China and Europe will dramatically improve their chances of achieving energy and climate security by finding concrete ways to work more closely together. Their cooperation must be concerted and transformational if it is to affect global economic and political conditions, going beyond the confused plethora of small, nationally driven projects that currently dominate EU-China energy cooperation.
Building “low-carbon economic zones” (LCEZs) in China was one of the initiatives proposed in the Changing Climates report of November last year by Chatham House (Royal Institute of International Affairs) and E3G (Third Generation Environmentalism). These LCEZs would be formed at prefecture level (30-40m people) and would provide testing grounds for new technologies. LCEZs would be magnets for attracting investment in research and high-end manufacturing, which is consistent with the Chinese leadership’s desire to move into higher added-value industries. The LCEZs could be to China’s next industrial revolution what Shenzhen was to the current one – and they would be a powerful demonstration of the viability of a low-carbon economy. The EU could focus its energy and climate cooperation around these zones so as to demonstrate to other countries the reality of large-scale transformations.
China uses coal to generate around 80% of its energy needs, and although it’s a uniquely high percentage, coal use is likely to increase in China and in the EU too as both seek to reduce fuel imports. Europe and China should therefore radically upgrade their existing cooperative programme to reduce coal-related emissions though the development of carbon capture and storage technology, and should have a full-scale demonstration plant in operation by 2012 with a further programme of technology development beyond that.
Because China now manufactures such a vast array of goods for Europe and so much of the world, adopting world-class standards for energy-efficient goods would bring clear benefits to all. Under its Eco-Design Directive, the EU will be setting increasingly tight energy efficiency standards, and China and the EU could drive progress in both their markets by setting up a consultative committee to define challenging standards for energy-efficient, low-carbon goods. This could be coupled with the introduction of an EU–China ultra-efficiency building research platform to drive new technical and development opportunities in this fast-growing sector. Other opportunities for EU–China cooperation include developing a low-carbon free trade and investment agreement.
Fulfilling this vision of a truly transformational approach to EU–China collaboration clearly implies moving away from today’s endless jostling over trade issues, and an end to the kind of political rhetoric that feeds exaggerated fear in Europe of Chinese business competition. To win political support for removing barriers to trade and investment in climate-friendly goods, services and technologies, we need to focus much more on the potential benefits rather than on the costs of low-carbon transition.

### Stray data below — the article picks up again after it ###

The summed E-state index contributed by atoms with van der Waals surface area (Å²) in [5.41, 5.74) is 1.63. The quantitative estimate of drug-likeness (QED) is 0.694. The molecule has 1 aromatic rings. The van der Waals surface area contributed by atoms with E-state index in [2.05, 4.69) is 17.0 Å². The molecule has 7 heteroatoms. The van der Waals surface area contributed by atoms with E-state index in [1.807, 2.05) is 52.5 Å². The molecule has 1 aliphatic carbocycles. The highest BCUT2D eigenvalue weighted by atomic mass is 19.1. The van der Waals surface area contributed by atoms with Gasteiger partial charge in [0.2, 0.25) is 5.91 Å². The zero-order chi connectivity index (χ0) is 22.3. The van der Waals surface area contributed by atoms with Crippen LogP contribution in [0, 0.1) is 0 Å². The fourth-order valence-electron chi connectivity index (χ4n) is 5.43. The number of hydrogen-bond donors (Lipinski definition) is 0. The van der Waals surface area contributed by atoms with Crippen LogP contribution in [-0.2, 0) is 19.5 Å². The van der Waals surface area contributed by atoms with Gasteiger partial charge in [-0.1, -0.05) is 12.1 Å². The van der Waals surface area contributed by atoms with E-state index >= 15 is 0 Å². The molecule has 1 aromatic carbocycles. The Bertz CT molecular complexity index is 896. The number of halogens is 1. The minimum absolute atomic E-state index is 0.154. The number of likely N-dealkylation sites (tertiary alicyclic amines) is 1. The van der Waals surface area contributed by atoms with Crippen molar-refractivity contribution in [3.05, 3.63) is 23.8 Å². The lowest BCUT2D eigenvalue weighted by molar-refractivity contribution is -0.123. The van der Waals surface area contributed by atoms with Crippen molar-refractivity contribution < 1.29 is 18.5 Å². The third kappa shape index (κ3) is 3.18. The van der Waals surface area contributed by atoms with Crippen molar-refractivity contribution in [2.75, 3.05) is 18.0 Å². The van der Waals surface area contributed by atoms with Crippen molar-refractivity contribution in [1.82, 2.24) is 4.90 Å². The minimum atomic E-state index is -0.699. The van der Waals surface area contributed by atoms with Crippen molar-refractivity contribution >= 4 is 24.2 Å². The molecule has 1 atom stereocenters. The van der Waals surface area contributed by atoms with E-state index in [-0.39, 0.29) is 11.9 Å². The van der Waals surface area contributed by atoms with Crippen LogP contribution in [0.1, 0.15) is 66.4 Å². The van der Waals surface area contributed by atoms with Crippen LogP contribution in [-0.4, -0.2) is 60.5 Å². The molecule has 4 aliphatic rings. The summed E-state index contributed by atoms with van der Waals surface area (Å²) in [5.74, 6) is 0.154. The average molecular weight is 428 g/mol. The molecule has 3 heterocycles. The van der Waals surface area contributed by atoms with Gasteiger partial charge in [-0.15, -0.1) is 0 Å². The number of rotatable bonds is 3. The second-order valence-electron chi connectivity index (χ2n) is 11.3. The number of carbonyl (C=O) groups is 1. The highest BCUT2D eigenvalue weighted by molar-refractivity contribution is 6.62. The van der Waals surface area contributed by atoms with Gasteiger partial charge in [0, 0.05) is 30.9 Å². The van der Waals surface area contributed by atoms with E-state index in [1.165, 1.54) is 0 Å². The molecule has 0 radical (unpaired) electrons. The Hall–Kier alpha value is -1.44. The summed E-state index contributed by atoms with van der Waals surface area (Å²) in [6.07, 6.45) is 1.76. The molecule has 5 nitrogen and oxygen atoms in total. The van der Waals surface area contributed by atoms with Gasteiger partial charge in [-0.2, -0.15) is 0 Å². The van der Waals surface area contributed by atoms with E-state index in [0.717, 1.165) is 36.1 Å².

As economies integrate, the competing needs of producers are commonly set in the public mind against those of importers and consumers. A good example of this dilemma is the way concerns over carbon leakage and loss of competitiveness (when high emitting industries are re-located to developing countries) have spurred discussion in the EU and the US on imposing tariffs on carbon-intensive imports.
Many of the claims over company relocations are overstated. Research suggests that pricing carbon is a major factor in only a small number of industries, accounting for a few percentage points of European GDP. These projections also fail to recognise the reality of global supply chains, or the potential for new technology to change the economics of energy-using sectors. As EU Trade Commissioner Peter Mandelson has asked, how do we define what is a European company in a world of global supply chains and multinational assembly lines?
Whatever the true economics, the politics of carbon leakage are nevertheless important. Unilateral action to impose border tax adjustments outside any global climate agreement would be likely to prompt retaliatory action, posing further threats to the already fragile multilateral trading system. It would also dampen trust and weaken present efforts to conclude a global climate deal in Copenhagen. Yet politicians in Europe and the US are now discussing legislation that would impose unilateral border sanctions, even if a global climate deal has been put in place. This undermines the very idea of the global climate negotiations, for if the “deal” turns out not to be a deal, then how are developing countries meant to accept that the industrialised nations are negotiating in good faith? The relocation of some energy intensive industries may be the price Europe has to pay to secure a global climate deal, and we cannot renege on the agreement if that is part of the outcome.
Two divergent paths lie ahead. One is the road of old-styled mercantilism and the obsessive cultivation of national champions. The other would take advantage of globalisation’s opportunities for win-win solutions that bring not only economic benefits but also energy and climate security.
Ensuring that China and other developing countries gain a sizeable economic share of the low carbon future is critical to the viability of the second path. Early movers are better able to maintain their competitive edge in a world of volatile energy prices. These potential gains may also persuade China to play a larger role in climate negotiations.
But winning public support for closer cooperation between the EU and China will not be easy. Europe’s political and business leaders must therefore begin shaping this debate on future foreign policy choices. If they fail, efforts to construct a low-carbon and secure energy future will be frustrated by the narrow concerns of special interest groups. And if we fail to secure climate security for Europe, or China, the result will be far higher economic costs than any marginal gains by energy-intensive sectors.